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Minivan-sized Sponge Found off Hawaii Coast


It might be hard to imagine, but scientists found a sponge the size of a minivan in deep waters near the Hawaiian Islands.

The scientists said this sponge is the largest one ever found by researchers. A U.S. government research ship called the Okeanos Explorer found the record-setting sponge last year. A report on the discovery was published recently in the journal Marine Biodiversity.

The ship was in the Pacific Ocean, off the Northwestern Hawaiian Islands, when the researchers first saw the sponge. They were surprised to find it about two kilometers below the water’s surface. Because the sponge is so large, the researchers said it suggests that it is very, very old.

They captured pictures of the rare organism with video taken by an underwater vehicle, which was operated from the research ship. The sponge has a bluish-white color, and looks a little like a huge brain.

Sponge the Size of Minivan Found in Hawaiian Waters

Sponge the Size of Minivan Found in Hawaiian Waters

Christopher Kelley is a biologist at the Hawaii Undersea Research Lab. He helped with the research project.

"Here's this animal that has presumably never been encountered before,” he told The Maui News. “And it's enormous and that kind of brings up a little intrigue for deep water and what else exists down there.”

The scientists said the sponge measured over 3.5 meters from one end to the other. They said it was from 1.5 to two meters wide. That would make it bigger than the largest sponge ever recorded.

Scientists do not know how long sponges can live. But some of the large ones found in shallow water are thought to be over 2,300 years old. Some estimates say they could be thousands of years older.

“The largest portion of our planet lies in deep waters, the vast majority of which has never been explored,” said Daniel Wagner. He is the lead scientist for the project with NOAA’s Office of National Marine Sanctuaries. NOAA is short for the National Oceanic and Atmospheric Administration.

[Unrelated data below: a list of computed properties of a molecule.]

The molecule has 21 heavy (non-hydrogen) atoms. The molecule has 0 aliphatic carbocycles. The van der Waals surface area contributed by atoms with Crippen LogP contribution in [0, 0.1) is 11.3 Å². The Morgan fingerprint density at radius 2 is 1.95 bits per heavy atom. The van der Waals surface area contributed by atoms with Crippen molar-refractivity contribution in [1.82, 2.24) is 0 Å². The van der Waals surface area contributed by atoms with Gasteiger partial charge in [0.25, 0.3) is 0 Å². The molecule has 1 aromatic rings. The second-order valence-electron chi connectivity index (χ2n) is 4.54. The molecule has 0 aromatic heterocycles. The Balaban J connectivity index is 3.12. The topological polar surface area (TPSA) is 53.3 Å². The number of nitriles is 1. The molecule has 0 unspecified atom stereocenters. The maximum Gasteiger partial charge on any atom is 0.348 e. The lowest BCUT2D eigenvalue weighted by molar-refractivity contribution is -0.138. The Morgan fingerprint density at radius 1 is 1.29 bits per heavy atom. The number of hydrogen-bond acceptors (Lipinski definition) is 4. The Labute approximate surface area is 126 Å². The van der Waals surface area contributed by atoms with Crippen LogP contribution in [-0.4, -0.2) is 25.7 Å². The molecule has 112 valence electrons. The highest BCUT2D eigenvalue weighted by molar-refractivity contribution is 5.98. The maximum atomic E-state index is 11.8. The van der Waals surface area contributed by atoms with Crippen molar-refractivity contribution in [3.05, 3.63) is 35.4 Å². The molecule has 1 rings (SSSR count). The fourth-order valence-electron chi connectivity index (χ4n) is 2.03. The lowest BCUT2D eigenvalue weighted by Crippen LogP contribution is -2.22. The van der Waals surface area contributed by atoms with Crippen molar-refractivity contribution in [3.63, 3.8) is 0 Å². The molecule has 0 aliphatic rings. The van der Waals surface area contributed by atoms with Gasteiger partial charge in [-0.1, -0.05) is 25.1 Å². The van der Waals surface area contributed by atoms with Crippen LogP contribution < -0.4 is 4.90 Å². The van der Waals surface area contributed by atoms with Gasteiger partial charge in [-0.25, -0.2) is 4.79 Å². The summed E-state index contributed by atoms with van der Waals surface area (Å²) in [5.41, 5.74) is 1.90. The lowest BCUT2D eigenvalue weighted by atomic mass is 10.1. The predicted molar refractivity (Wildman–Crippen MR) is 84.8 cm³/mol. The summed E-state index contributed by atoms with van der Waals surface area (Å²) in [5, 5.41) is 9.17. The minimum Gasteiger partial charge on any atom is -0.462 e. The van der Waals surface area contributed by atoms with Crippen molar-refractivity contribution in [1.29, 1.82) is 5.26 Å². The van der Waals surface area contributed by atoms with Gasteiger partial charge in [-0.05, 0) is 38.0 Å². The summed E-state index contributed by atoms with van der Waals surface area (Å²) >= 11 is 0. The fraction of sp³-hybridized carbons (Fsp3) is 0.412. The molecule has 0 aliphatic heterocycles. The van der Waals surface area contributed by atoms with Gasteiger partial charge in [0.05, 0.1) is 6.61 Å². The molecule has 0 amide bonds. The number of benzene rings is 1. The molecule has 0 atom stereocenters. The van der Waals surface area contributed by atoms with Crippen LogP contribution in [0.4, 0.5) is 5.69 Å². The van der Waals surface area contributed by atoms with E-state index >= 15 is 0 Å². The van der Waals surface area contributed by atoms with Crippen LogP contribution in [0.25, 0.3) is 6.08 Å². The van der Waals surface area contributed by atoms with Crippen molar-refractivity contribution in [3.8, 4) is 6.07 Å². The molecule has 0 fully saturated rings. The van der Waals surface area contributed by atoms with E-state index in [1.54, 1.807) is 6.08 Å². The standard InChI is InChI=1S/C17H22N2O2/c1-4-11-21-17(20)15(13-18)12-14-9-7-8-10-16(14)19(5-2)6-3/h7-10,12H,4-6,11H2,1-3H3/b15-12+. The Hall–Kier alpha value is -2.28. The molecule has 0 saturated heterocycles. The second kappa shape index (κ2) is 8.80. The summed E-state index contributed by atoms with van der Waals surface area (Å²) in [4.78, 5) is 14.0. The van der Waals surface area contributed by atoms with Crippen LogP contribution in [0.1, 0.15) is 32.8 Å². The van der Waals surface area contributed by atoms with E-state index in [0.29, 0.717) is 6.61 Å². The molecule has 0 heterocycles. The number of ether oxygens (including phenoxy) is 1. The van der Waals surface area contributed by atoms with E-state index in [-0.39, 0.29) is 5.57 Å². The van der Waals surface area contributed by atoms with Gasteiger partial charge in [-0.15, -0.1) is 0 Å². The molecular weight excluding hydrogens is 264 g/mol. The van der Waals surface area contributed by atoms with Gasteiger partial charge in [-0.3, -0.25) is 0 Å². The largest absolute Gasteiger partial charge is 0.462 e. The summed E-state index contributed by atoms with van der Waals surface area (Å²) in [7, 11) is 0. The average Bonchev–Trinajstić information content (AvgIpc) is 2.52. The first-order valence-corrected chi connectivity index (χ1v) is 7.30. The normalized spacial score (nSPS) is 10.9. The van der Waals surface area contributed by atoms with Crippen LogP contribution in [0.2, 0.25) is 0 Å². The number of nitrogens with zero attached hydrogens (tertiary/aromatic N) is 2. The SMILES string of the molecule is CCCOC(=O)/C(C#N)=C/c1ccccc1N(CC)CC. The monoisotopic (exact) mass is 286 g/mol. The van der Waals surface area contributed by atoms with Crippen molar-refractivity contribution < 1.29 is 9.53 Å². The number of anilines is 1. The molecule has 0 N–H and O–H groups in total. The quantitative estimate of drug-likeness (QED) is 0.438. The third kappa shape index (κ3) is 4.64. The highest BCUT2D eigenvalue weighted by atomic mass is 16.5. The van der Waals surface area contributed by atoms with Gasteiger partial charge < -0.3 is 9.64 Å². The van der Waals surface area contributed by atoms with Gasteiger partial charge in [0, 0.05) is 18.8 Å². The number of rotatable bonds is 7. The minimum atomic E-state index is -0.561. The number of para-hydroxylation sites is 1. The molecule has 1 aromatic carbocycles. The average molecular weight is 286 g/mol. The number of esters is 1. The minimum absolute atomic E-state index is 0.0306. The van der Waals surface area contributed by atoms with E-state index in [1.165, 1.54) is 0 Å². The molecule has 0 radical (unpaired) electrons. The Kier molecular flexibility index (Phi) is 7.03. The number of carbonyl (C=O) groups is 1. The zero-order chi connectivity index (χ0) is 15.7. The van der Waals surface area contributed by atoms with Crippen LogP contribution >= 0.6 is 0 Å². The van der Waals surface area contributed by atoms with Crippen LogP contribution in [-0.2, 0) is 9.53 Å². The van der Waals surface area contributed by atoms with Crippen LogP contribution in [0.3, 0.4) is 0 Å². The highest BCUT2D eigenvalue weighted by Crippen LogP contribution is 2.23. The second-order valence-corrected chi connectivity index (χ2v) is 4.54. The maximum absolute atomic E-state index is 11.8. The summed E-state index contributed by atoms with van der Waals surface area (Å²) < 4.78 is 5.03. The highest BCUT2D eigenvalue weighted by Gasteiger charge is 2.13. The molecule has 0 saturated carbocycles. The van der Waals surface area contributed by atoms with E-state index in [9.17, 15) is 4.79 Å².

Wagner said that finding such a large sponge shows “how much can be learned from studying deep and pristine environments,” like the Papahānaumokuākea Marine National Monument in Hawaii.

Sponges are similar to coral reefs because they give other sea life a habitat or place to live. They also filter seawater. They remove unwanted material that other sea creatures do not eat.

The report said very large and old sponges provide "key ecosystem services such as filtering large amounts of seawater.” According to the study, sponges also provide important homes for invertebrate and microbial species.

Sponges are actually sea creatures, but sometimes people think they are plants. A website called Shape of Life says ancient sponges were the first animals on Earth, showing up about 2.5 billion years ago.

Sponge the Size of Minivan Found in Hawaiian Waters

Sponge the Size of Minivan Found in Hawaiian Waters

Sponges are simple organisms. They come in many different shapes and sizes. They connect to rocks or other solid structures and get their food through the seawater.

The Papahānaumokuākea Marine National Monument was founded in 2006. Its website says the monument area is the “largest contiguous fully protected conservation area under the U.S. flag, and one of the largest marine conservation areas in the world.” It protects 362,073 square kilometers of land. That makes it bigger than every U.S. national park combined.

The Okeanos Explorer made another discovery last February when it spotted a “ghost-like” octopus believed to be a new species.

The octopus was found in water over 4,000 meters deep, off Hawaii’s Neckler Island. Okeanos’ remotely-operated vehicle, Deep Discoverer, spotted the creature on a flat rock.

According to NOAA, “the appearance of this animal was unlike any published records and was the deepest observation ever for this type of cephalopod.”

I’m Anne Ball.

This story was written by VOA News. Anne Ball adapted it for Learning English. George Grow was the editor.

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Words in This Story

presume - v. to think something is true without knowing it is true

intrigue - v. to make (someone) want to know more about something

shallow – adj. not deep

pristine – adj. clean and fresh as if new

invertebrate – n. an animal without a backbone

microbial – adj. having to do with microbes—tiny living things that can only be seen with a microscope

cephalopod – n. a kind of sea animal mollusk such as an octopus or squid.

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